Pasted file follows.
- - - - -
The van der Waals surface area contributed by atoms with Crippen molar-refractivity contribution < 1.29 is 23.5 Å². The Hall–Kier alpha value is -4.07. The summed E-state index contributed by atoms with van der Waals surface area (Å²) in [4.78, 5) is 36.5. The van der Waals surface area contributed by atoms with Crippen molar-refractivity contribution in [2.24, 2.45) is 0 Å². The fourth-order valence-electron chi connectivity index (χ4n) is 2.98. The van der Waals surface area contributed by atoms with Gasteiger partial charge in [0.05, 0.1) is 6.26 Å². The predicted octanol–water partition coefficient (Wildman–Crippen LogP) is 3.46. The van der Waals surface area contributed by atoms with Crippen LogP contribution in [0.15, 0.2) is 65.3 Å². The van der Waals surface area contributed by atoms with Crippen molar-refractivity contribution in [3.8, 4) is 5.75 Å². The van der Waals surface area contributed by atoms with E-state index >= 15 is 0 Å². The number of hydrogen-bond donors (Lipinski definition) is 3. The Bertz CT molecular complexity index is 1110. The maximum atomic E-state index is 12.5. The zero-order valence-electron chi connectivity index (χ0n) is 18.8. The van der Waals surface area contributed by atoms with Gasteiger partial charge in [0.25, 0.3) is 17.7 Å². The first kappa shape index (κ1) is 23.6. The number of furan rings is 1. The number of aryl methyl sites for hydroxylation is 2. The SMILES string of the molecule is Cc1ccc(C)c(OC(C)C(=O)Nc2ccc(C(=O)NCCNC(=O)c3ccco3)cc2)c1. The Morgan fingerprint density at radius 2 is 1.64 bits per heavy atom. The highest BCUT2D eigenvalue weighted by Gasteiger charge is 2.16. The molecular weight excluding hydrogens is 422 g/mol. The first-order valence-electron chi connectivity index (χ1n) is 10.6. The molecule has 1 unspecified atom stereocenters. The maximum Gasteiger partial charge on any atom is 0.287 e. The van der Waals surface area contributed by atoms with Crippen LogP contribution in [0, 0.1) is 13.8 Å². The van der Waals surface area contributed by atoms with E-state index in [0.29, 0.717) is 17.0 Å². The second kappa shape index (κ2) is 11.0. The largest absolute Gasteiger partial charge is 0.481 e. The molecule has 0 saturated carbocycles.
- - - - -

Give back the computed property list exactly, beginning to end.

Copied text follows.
The van der Waals surface area contributed by atoms with Crippen molar-refractivity contribution < 1.29 is 23.5 Å². The Hall–Kier alpha value is -4.07. The summed E-state index contributed by atoms with van der Waals surface area (Å²) in [4.78, 5) is 36.5. The van der Waals surface area contributed by atoms with Crippen molar-refractivity contribution in [2.24, 2.45) is 0 Å². The fourth-order valence-electron chi connectivity index (χ4n) is 2.98. The van der Waals surface area contributed by atoms with Gasteiger partial charge in [0.05, 0.1) is 6.26 Å². The predicted octanol–water partition coefficient (Wildman–Crippen LogP) is 3.46. The van der Waals surface area contributed by atoms with Crippen LogP contribution in [0.15, 0.2) is 65.3 Å². The van der Waals surface area contributed by atoms with Crippen molar-refractivity contribution in [3.8, 4) is 5.75 Å². The van der Waals surface area contributed by atoms with E-state index >= 15 is 0 Å². The number of hydrogen-bond donors (Lipinski definition) is 3. The Bertz CT molecular complexity index is 1110. The maximum atomic E-state index is 12.5. The zero-order valence-electron chi connectivity index (χ0n) is 18.8. The van der Waals surface area contributed by atoms with Gasteiger partial charge in [0.25, 0.3) is 17.7 Å². The first kappa shape index (κ1) is 23.6. The number of furan rings is 1. The number of aryl methyl sites for hydroxylation is 2. The SMILES string of the molecule is Cc1ccc(C)c(OC(C)C(=O)Nc2ccc(C(=O)NCCNC(=O)c3ccco3)cc2)c1. The Morgan fingerprint density at radius 2 is 1.64 bits per heavy atom. The highest BCUT2D eigenvalue weighted by Gasteiger charge is 2.16. The molecular weight excluding hydrogens is 422 g/mol. The first-order valence-electron chi connectivity index (χ1n) is 10.6. The molecule has 1 unspecified atom stereocenters. The maximum Gasteiger partial charge on any atom is 0.287 e. The van der Waals surface area contributed by atoms with Crippen LogP contribution in [0, 0.1) is 13.8 Å². The van der Waals surface area contributed by atoms with E-state index in [0.29, 0.717) is 17.0 Å². The second kappa shape index (κ2) is 11.0. The largest absolute Gasteiger partial charge is 0.481 e. The molecule has 0 saturated carbocycles.